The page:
I am the director of a Wi-Fi Hotspot Company in New Zealand currently introducing a new concept in hotspots. Users have to ‘Like’ the venues Facebook page to get their Free Internet pass.


4 Joanne Steele February 7, 2012 at 12:57 pm

I understand the rationale. My question is, do these people have any reason or incentive to every return. You’ve created a business transaction not necessarily a relationship that would lead to more sales in the future.

5 Gerald Sweitzer January 29, 2012 at 11:55 am

Facebook lost as many users as it gained in 2011. Not growing the the U.S. now. Many are like me, who closed my facebook account, and went onto Goolge+ A much better social media site, with many more options such as circles to place people in for their association with me.
Google+ has passed the 90 million user base since June 2011 when they started. They should pass 400 million before the end of this year. They will have a complete business version in coming months.
Even if they are only #2, I’m sure others will also discover that FaceBook is not the place for everyone. Google+ offers so much more.

6 Joanne Steele January 31, 2012 at 12:39 pm

Hello Gerald. Internet marketing is all about being online where your customer is, and for many small local businesses that is still Facebook. I agree that it is vital to be aware of the growing importance of Google+ and to watch and listen for indicators that your customer base is shifting to it and away from Facebook. The reality is that most small businesses are too pressed for time to manage a presence on all possible social media sites. It all comes down to where your customer is.

7 Gouthami January 27, 2012 at 12:07 am

As always, you make me sit up and think! Many thanks – I was wondering why our facebook page with 46,000 likes was not translating into enquiries, leave alone bookings!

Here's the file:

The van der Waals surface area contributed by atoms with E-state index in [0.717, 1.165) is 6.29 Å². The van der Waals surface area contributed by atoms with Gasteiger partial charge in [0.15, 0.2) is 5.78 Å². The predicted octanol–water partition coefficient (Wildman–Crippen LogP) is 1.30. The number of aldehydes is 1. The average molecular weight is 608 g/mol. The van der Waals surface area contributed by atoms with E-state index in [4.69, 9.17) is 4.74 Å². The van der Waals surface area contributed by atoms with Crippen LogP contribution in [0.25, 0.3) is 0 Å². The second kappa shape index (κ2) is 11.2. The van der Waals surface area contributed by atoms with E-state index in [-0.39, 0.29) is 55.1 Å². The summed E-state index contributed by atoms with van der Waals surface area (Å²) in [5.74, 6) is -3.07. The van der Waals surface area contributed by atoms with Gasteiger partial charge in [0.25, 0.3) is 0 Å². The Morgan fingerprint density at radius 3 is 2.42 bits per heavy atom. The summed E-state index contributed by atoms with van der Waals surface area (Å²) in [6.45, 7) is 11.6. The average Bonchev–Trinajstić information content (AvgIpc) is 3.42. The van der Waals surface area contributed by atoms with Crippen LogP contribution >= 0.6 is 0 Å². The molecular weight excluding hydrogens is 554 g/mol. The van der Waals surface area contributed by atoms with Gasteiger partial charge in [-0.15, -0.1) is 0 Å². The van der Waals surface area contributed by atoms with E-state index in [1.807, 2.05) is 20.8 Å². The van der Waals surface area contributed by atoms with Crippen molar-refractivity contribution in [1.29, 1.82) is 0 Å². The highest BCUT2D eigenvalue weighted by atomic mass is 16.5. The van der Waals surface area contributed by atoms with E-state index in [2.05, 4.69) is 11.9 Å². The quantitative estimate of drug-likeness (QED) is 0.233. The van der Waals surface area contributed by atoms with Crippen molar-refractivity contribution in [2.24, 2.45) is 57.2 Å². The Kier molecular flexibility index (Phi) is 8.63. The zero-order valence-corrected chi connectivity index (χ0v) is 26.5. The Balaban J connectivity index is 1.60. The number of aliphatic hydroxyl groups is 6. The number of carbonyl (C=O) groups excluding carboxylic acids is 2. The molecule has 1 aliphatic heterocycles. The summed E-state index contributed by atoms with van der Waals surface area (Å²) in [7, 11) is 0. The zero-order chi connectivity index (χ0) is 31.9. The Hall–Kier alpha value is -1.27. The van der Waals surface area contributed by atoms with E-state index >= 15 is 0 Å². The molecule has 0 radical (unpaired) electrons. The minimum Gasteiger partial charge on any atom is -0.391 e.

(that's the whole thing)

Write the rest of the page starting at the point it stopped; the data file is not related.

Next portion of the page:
8 Joanne Steele January 31, 2012 at 12:54 pm

The interaction on your Facebook page is good. You are properly using Facebook as a way to create relationships – people are leaving comments, adding information and liking. Now you need to move those fans to take action! Two suggestions, and they both relate to strengthening your call to action: 1. Send people back to your website where the booking should happen with more obvious links. Don’t have the whole text be the link. Tell people what to do. “Click here!” 2. Strengthen your “Book here” links on your website. Don’t make people work too hard to find it and act.

9 Herb Lawrence January 26, 2012 at 7:00 am

Joanne great post and information from Brian Solis. Nice article that everyone of our small businesses trying to leverage Facebook (or any social media) need to read and heed. One thing we have been having trouble getting through though is just because some one “likes” or even comments doesn’t necessarily equate to dollars in the cash register. Getting them to think beyond just posting to think about what they want the reader to do after they see the post (hopefully drive them to take some action) is key. Keep sending these articles we will keep sharing with our small business network.

10 Joanne Steele January 31, 2012 at 1:02 pm

Thanks Herb. Check out the reply I just posted to Gouthami, and Indian travel company. Your very able team of business trainers will be able to help provide little tweeks like this to your network members re: their Facebook marketing efforts. It’s exciting isn’t it to be changing our training focus to helping those with intermediate skills! Can you imagine helping a small business with the “problem” of dealing with 46,000 likers!!